Okay, I’m just going to say it. I have worms. At least a thousand of them. They live in my basement. By the time you finish reading this, I’m pretty darn sure a little part of you will want the same thing.
Because the thing with these worms is, they do magical things. Worms eat what we don’t want and turn it into the perfect plant power food: compost.
This might seem strange, but my worm obsession really got underway while I was anticipating a purchase and watching NHL 36. It was unusually warm spring in Minnesota this year and I started planning my garden early. I was thinking about focusing on squash this summer and deciding where to place my tomatoes. And then I had a flashback to my least favorite part of the planting season: hauling bags of compost. My sandy soil in South Minneapolis needs a little oomph. And so, I go down the street to the garden store. I open the hatch of my car. I lift and stack the bags in the back. I pay for them. Wait, I pay a lot for them. I drive my loot home, unload it, rip open the bags, and distribute their rich contents throughout my beds. I’m exhausted now just thinking about it. And all of that went through my mind just as I threw another bowl of juice pulp into the trash. As sustainable farming evangelist Joel Salatin would say, “Folks, This Ain’t Normal.”
But there was a missing link.
One night, Jay flipped on the show Beyond The Puck on The National Geographic Channel. As the name suggests, it follows a pro-hockey player and his life off the ice. Andrew Ference is a defenseman for the Boston Bruins. He’s a Canadian. In 2011, he was fined $2500 for giving the middle finger to the crowd after he scored a goal. He’s also a worm composter. Jay and I watched Andrew take his daughter to the back door and reveal his worm compost bin to the cameras. He opened it up, checked in on the red wigglers living their wormy life and fed them kitchen scraps that in most households end up wasted.
The missing link is sometimes found in unexpected places.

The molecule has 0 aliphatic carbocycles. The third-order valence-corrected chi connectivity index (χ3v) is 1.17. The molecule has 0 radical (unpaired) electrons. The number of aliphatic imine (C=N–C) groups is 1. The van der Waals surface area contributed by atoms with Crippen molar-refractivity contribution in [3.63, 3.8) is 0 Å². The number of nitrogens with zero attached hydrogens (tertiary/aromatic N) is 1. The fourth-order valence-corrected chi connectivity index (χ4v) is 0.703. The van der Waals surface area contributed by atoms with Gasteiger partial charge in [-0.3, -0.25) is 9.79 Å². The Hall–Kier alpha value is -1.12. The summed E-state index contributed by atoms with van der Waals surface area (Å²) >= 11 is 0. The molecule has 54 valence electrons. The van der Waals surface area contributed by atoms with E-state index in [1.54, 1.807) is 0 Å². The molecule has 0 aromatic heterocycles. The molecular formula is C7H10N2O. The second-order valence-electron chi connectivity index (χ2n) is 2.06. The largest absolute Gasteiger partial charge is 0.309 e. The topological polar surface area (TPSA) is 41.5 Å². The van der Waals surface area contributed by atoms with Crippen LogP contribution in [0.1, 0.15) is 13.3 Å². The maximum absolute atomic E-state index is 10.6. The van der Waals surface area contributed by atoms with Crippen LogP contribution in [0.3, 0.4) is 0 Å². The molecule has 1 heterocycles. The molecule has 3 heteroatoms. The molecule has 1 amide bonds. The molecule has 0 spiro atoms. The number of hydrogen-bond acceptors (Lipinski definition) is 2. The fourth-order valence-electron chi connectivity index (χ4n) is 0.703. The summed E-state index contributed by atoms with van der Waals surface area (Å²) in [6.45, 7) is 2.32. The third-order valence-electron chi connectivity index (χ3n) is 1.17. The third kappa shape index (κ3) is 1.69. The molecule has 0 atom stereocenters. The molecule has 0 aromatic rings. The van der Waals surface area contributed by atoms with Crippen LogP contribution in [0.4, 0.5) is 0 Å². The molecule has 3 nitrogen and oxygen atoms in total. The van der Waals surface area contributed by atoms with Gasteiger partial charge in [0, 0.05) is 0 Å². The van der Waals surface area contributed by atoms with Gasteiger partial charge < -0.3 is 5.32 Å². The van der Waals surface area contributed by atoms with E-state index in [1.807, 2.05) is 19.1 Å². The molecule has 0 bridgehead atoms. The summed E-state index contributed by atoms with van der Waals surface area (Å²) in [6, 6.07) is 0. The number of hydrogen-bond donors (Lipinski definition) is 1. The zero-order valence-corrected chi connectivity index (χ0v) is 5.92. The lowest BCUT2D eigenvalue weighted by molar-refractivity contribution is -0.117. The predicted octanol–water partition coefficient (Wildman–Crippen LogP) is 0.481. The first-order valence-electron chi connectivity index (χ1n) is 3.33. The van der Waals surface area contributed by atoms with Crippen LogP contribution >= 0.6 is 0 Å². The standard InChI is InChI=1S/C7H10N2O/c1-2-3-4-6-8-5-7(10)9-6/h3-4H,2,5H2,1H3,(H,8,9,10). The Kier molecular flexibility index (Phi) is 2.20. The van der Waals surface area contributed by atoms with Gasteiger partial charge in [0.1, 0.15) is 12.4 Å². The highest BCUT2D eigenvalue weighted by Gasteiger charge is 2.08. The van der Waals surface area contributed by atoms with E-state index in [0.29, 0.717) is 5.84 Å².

I was getting myself some worms.
After days of research, I settled on the Worm Factory 360. I ordered the worm bin, a ceramic compost pail to keep on my counter and a thousand red wigglers from Uncle Jim’s Worm Farm. And that day, as I dumped more blitzed, dry bits of organic carrots, apples and greens into my garbage can, I knew things were about to change.
I prepared the worms’ bed with a mixture of shredded newspaper, pumice and coir (coconut fiber). The worms went in and slowly but surely, they started eating through small piles of cooking leftovers (sans meat, dairy and citrus). Coffee grounds, shredded paper, fruit and vegetable leftovers are all fair game. We had a few tense moments at the beginning when about a dozen worms wiggled their way out of the bin and fell to their death on the basement floor. I felt guilty. But their buddies were living the high life in the snack-packed worm bin, so I moved on.
And all of this led to the other morning, when I found myself chopping banana peels. I often buy bunches of bananas. I eat them fresh, but once they are too ripe for my taste, I peel the remaining fruit, break it into pieces and freeze them in baggies. Perfect smoothie ingredient.
I was left with a pile of peels. But the thing is, my worms like their bites small. As in, minced. Makes sense, as they are pretty darn small themselves.
So instead of tossing that mountain of banana peels into the waste bin, I chopped them. I went to the basement. I opened my worm compost bin and checked on my red wigglers living their wormy life. And I fed them the kitchen scraps that in this household, used to end up wasted.